The author’s reference to ALA (actually ACRL)statements on the status of academic librarians appear to confuse two different statements. I believe the 1971 statement he quotes that states academic libraries “should adopt an academic form of governance” is from the ACRL Standards for Faculty Status whereas his second quote, which he claims is a weakened version of the first, is actually from the ACRL Standards for Academic Status. They are two different documents. The current version of the Standards for Faculty Status (approved in 2007) contains wording identical to the 1971 version quoted by the author:
“College and university librarians should adopt an academic form of governance similar in manner and structure to other faculties on the campus.”
The statement on academic freedom is in the 2007 version is slightly different but seems to me equally as strong as the one the author quotes:
Librarians must have the same protection of academic freedom as all other faculty. Censorship of any type is unacceptable whether individual or organizational. All librarians must be free to provide access to information regardless of content.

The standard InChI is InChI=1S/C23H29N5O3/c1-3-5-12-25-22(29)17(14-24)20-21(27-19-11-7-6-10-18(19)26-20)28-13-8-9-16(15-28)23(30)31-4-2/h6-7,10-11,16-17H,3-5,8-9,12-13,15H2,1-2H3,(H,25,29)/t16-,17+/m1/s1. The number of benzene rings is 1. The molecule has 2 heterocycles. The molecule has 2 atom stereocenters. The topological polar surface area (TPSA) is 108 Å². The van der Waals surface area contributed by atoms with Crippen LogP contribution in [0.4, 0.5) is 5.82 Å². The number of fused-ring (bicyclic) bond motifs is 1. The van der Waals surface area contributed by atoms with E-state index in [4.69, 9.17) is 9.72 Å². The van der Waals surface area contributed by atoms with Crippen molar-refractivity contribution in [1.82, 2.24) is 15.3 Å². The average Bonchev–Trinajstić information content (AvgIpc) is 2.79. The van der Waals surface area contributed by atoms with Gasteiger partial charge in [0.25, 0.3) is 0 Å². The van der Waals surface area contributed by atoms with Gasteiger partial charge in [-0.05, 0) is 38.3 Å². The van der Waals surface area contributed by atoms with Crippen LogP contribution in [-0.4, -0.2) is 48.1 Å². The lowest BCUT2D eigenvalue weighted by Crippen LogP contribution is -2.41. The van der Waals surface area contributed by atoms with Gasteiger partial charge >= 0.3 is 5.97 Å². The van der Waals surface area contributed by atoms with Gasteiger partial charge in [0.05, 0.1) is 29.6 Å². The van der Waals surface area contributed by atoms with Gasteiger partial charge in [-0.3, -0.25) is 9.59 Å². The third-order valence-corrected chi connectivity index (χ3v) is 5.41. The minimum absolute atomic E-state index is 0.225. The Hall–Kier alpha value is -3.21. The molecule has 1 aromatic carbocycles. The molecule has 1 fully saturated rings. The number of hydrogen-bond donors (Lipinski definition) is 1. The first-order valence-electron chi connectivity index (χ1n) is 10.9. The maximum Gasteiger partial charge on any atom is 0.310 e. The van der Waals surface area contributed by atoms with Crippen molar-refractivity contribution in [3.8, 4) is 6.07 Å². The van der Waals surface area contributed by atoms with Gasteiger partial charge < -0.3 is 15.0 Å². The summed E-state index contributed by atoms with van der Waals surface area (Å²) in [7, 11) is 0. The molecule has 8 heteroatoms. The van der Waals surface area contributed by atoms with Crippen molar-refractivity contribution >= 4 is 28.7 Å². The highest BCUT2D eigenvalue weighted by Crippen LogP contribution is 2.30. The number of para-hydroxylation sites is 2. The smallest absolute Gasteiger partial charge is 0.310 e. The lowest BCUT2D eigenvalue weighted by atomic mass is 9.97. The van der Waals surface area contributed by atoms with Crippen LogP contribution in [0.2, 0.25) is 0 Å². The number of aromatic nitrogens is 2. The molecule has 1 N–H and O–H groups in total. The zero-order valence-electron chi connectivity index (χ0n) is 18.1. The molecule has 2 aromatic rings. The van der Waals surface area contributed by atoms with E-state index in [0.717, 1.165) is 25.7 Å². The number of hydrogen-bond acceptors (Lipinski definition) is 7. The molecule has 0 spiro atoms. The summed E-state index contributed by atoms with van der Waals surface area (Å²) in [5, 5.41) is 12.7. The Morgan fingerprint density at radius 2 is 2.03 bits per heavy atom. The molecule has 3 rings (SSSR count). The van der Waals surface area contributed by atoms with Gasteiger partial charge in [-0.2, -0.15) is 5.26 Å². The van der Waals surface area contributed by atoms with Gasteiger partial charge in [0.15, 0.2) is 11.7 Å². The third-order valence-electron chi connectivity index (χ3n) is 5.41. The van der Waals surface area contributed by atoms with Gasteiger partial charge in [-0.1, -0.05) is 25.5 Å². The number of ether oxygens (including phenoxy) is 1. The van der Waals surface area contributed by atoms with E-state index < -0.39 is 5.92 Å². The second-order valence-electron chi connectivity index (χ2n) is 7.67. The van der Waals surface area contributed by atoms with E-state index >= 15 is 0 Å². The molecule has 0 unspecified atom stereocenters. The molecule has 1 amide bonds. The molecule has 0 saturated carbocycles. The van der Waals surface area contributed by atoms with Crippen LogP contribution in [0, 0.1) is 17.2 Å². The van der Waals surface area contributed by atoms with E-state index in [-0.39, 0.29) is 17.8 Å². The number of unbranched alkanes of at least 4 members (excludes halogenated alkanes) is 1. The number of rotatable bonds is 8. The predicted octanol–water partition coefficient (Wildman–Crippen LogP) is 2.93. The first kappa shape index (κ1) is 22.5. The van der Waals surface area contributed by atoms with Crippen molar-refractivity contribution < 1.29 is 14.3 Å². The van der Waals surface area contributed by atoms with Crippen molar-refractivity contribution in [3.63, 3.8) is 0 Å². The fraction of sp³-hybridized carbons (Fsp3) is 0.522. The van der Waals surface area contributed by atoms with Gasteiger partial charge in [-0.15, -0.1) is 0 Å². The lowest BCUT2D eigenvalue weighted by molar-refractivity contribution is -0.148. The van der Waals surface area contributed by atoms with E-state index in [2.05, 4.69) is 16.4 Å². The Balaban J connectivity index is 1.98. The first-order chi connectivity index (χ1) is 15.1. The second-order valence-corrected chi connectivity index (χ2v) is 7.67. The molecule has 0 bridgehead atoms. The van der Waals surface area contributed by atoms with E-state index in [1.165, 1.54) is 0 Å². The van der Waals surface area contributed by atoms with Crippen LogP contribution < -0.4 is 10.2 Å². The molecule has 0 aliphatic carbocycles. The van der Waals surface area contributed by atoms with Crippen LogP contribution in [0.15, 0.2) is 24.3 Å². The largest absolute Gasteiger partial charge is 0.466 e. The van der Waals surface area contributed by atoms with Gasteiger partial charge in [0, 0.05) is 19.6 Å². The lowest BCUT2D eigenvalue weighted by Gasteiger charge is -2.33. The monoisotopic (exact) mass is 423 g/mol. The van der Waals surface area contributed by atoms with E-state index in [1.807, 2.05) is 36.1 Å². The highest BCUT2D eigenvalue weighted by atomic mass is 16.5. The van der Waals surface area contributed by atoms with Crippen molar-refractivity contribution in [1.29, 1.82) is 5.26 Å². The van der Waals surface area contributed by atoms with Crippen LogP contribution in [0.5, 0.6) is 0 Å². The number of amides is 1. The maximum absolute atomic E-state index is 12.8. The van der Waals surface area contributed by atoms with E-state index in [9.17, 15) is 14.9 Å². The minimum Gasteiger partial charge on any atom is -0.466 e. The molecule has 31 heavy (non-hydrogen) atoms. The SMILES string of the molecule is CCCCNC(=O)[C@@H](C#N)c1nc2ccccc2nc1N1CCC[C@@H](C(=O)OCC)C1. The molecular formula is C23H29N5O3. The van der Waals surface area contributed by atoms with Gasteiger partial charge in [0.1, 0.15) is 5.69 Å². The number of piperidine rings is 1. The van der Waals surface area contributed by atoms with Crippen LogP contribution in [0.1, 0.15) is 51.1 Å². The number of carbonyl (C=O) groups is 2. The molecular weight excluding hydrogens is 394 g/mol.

Mr. Buschman misperceives the role and the mission of the American Library Association. As an earlier poster correctly notes, the ALA is not a professional organization, union, or guild. Instead, it is a membership organization that seeks "to provide leadership for the development, promotion, and improvement of library and information services and the profession of librarianship in order to enhance learning and ensure access to information for all." Enforcement is, in fact, beyond the scope of ALA's mission.
Similarly, the ALA's Office for Intellectual Freedom is not a vehicle for sanctioning libraries, or resolving employment disputes. Its charge instead is to educate librarians and the general public about the nature and importance of intellectual freedom in libraries and to defend free access to information in libraries.